In Part I, "The Disturbing Increase in Colorectal Cancer in Young Adults," we called attention to the steep rise in colorectal cancer incidence in young people in their twenties and thirties and discussed the risks associated with viral vaccines. In Part II, we discuss glyphosate as another plausible culprit in the colorectal cancer epidemic.
Gut bacteria play a pivotal role in shoring up brain health and overall health. This fact has become a widely acknowledged talking point in scientific circles as well as in the popular press. The reverse is also true—when diet or environmental factors produce gut dysbiosis (an imbalance of the microbes that reside in the gastrointestinal tract), the imbalance can "impact the pathologies of many diseases."
Colorectal cancer has increased by 51% in Americans under age 50 since the mid-1990s, and researchers suggest that "early life exposures…may be contributing to the rise" in that age group. A leading hypothesis is that gut dysbiosis is playing an active part—perhaps by disrupting young people's immune response and triggering overactivation of cell signaling proteins in the colon. Some researchers have even posited a "bidirectional self-feeding relationship" between the gut microbiome and colorectal cancer, with gut dysbiosis contributing to colorectal cancer growth and progression, and tumor growth in turn disturbing the gut microbiome.
Autism investigators have been at the forefront of research on the gut microbiome. They point to environmental toxins and antibiotic use as two influences that can shift the gut's microbial composition in an unfavorable direction. Scientists attribute up to 85% of colorectal cancers to environmental and microbial factors. Glyphosate (the leading ingredient of Roundup) is both an herbicide and a patented antimicrobial. Could the upward trend in glyphosate usage that began roughly three decades ago have something to do, therefore, with the skyrocketing incidence of colorectal cancer in young people? Although recent court cases linking Roundup to cancer have focused mostly on other types of cancer such as non-Hodgkin's lymphoma, the evidence that glyphosate wreaks havoc with gut bacteria has led many researchers to suspect that the answer is yes.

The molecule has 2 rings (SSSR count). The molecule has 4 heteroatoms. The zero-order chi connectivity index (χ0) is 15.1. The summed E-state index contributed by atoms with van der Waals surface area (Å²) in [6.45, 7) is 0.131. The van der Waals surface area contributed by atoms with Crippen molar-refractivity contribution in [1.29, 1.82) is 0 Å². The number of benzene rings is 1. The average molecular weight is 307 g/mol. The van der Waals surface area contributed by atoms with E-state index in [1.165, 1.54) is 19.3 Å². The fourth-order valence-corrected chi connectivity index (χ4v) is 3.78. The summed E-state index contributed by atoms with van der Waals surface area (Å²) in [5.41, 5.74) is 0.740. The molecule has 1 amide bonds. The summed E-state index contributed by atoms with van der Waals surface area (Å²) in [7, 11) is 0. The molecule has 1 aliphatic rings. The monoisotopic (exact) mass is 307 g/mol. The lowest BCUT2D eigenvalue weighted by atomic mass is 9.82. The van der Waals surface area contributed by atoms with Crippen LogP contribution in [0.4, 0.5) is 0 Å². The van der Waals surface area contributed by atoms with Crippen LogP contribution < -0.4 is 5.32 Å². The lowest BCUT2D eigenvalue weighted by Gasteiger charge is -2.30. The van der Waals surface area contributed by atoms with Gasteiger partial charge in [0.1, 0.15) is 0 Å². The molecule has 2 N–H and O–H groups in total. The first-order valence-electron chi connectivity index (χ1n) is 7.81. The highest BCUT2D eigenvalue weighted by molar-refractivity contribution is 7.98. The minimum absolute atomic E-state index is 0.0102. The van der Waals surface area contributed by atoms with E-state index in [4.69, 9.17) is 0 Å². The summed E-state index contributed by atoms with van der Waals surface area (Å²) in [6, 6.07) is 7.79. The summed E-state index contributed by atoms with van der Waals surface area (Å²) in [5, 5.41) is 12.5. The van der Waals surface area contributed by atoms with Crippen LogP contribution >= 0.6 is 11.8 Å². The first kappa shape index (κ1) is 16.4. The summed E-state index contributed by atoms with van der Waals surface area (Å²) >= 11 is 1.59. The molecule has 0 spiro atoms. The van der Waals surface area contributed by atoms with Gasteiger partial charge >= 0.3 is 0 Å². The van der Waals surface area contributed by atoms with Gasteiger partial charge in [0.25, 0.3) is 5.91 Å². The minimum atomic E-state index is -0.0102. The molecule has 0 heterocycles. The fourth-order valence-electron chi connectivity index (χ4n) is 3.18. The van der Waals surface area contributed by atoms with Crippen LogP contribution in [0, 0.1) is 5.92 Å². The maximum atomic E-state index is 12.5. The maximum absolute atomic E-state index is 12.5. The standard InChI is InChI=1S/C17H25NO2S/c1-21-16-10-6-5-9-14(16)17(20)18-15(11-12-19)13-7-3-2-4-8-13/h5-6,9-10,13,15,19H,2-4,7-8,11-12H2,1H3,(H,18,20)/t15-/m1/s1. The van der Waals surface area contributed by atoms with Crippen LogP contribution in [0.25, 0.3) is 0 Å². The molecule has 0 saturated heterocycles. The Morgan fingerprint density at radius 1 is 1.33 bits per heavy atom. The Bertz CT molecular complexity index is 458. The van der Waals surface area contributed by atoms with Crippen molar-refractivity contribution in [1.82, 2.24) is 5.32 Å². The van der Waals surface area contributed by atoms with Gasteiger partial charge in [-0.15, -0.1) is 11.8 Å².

… and seven out of ten study participants had glyphosate levels above the limits of detection.
Glyphosate in the air and everywhere
These days, glyphosate exposure affects everyone, not just farmworkers. Newsweek reported in 2016 that the world is "awash in glyphosate," with a fifteen-fold increase in Roundup use since the mid-1990s. American agriculture sprays glyphosate on at least 70 food crops. As a result, glyphosate residues are now rampant in the U.S. food supply, including in the processed Cheerios, Doritos and Oreos so frequently gobbled up by children and adolescents.
Studies have documented concerning levels of glyphosate in Americans' urine and breastmilk. One study of U.S. adults found that average glyphosate levels in urine increased by a factor of thirteen over the two-decade period between 1993–1996 and 2014–2016—and seven out of ten study participants had glyphosate levels above the limits of detection. Mean levels of a glyphosate metabolite called AMPA measured approximately 36 times higher in the second time period. Moms Across America has reported high levels of glyphosate in three out of ten breastmilk samples tested.